We recently published Charles Rafferty’s melodic “Six Fingers.”

Here, we ask him two questions about his story:

 

1) I love this idea of a 12-fingered pianist, especially when it comes to those octaves! When you conceived of this piece, was the musician always a pianist or did you ever consider having him play a different instrument?

It was always a piano. Probably this is because I play a little piano myself. I’m not very good though, and there have been times when I’ve struggled to form the right chords, when I’ve considered how useful an extra finger might be.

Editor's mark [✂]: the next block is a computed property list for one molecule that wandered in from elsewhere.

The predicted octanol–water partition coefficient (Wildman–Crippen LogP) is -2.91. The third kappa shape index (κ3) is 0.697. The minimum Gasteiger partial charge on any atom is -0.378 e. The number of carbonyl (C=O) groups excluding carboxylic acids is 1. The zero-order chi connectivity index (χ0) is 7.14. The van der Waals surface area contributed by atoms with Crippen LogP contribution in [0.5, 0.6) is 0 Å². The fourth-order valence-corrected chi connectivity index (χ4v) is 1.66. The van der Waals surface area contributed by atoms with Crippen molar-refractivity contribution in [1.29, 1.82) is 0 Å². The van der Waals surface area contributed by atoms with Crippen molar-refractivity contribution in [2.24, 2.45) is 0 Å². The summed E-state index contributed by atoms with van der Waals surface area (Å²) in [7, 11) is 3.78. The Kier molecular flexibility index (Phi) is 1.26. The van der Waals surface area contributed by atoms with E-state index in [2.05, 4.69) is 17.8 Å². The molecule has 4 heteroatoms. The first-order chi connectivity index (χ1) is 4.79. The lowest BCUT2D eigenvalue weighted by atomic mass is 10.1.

2) That ending, with the woman tired of the five-fingered world, is such a great moment. What do you think she would say to him? Or would she say anything?

Ah, that’s a tough one. I was intending that last moment to be mostly sexual. That is, the “saying the chords” bit suggests a kind of ecstasy, a once-in-a-lifetime encounter, which is really just a way of saying she’s fallen in love. What actual words would she say in this moment of flirtation or seduction? I’m not sure. I think she would probably be quiet for as long as she could get away with it — for fear of jinxing the moment. I’m like that. When things are going well, I tend to become taciturn. It’s the old fear of saying something stupid or giving offense. This is one of the reasons I’m a terrible cocktail party guest.